In the pending Supreme Court case, United States v. Arthrex, Inc., two main issues are presented before the Court.  One, whether the administrative patent judges (“APJs”) of the Patent Trial and Appeals Board (“PTAB”) are unconstitutionally appointed because they are principal officers.  Two, if APJs are unconstitutionally appointed, whether the Supreme Court should cure the relevant statute.  Arthrex requests that the Supreme Court wait for Congress to make the change.  This essentially means that the existing PTAB regime will be blown up and thousands of decisions will be vacated.  Will this happen?  Probably not.  This blog post addresses some key hub-issues that the Supreme Court raised during the oral argument on March 1st.

1. Will there be a bright-line test?

This question appeared at least ten times.  All judges except Justice Gorsuch and Justice Kavanaugh discussed it.  Arthrex argued for a rigid rule that any officers whose decisions are unreviewable by a politically accountable party are principal officers. However, except for Justice Thomas who seemed to like a bright-line rule, the other judges appear more likely to accept a standard, rather than the rule which Arthrex endorsed. It also appears that the “substantial control” test, initially provided by the government and Smith & Nephew, is too amorphous. 

2. Is direct reviewability required?

This question appeared at least five times.  Justice Sotomayor did not seem to be bothered by the lack of direct review, while Justice Robert and Justice Kavanaugh paid extra attention to this problem.  This question is vital to the outcome of the case because Arthrex argues that APJs’ decisions cannot be changed solely at the discretion of the Director of the United States Patent & Trademark Office (“USPTO”).  The argument loses much of its force if the answer to this question is negative.  On one hand, the judges worry this case would create a model for Congress to eliminate agency review.  On the other hand, the Director does have some control over the APJs by “twisting the[ir] arms” through his/her ability to promulgate binding guidance concerning substantive patent law, designate particular board opinions as precedential, deciding whether any particular review will be instituted,  deciding which judges will sit on the panel, etc.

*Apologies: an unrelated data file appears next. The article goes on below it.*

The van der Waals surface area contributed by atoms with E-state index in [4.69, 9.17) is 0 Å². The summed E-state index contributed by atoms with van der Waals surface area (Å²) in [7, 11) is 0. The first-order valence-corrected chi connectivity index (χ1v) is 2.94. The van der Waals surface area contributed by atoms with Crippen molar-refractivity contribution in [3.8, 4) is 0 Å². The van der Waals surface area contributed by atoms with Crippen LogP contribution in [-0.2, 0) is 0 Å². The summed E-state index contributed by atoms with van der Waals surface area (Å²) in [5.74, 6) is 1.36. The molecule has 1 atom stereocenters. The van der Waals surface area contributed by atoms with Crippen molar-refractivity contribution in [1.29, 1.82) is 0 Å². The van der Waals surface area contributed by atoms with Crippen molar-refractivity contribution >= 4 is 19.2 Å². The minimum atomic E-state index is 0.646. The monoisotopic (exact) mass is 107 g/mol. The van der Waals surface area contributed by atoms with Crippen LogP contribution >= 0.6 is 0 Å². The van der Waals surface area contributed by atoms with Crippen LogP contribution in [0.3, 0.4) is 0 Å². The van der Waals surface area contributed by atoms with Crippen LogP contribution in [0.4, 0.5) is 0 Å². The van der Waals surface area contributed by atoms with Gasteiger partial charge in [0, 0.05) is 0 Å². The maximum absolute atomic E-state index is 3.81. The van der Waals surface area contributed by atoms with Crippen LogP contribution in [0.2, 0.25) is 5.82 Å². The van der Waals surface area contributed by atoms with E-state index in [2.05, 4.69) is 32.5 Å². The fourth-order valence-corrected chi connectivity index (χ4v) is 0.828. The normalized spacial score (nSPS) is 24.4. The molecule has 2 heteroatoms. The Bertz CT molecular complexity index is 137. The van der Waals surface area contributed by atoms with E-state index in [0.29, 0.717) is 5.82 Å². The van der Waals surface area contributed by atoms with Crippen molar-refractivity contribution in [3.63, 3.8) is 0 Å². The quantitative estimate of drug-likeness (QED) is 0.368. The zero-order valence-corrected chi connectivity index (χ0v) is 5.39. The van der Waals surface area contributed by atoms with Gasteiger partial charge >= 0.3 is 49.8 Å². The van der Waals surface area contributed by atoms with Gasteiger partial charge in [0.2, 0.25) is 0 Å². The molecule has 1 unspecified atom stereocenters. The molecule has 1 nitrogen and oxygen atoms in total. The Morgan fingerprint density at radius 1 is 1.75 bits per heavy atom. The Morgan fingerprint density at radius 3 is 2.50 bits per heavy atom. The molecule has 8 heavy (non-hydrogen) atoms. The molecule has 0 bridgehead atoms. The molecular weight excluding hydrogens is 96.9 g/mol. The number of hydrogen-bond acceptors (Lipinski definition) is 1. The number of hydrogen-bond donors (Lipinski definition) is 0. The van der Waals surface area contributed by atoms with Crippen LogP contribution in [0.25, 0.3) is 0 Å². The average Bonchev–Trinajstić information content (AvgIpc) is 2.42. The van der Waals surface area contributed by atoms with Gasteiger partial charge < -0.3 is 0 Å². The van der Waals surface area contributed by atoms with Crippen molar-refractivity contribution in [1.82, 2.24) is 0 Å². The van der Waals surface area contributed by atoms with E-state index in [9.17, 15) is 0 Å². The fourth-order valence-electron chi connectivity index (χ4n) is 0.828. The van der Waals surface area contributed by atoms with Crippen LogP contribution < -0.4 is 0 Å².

3. Is structural accountability sufficient for inferior officers?

Justice Roberts, Justice Gorsuch, and Justice Kavanaugh asked this question.  The answer to this question seems dispositive.  On its face, no one is accountable for APJs because some of their decisions cannot be directly reviewed.  Although Justice Roberts questioned the practicality of keeping the Director accountable for every adjudication, and Justice Thomas questioned the importance of accountability in this case, the underlying constitutional concern still stands.  The most forceful counterargument seems to be the existence of structural accountability.  Because the President of the United States (“POTUS”) has direct control over the Director, who issues policies that bind APJs, the Director and POTUS would be accountable for APJs in an indirect but visible way.  It is not readily apparent how the judges will decide this matter yet.

4. What is the relief?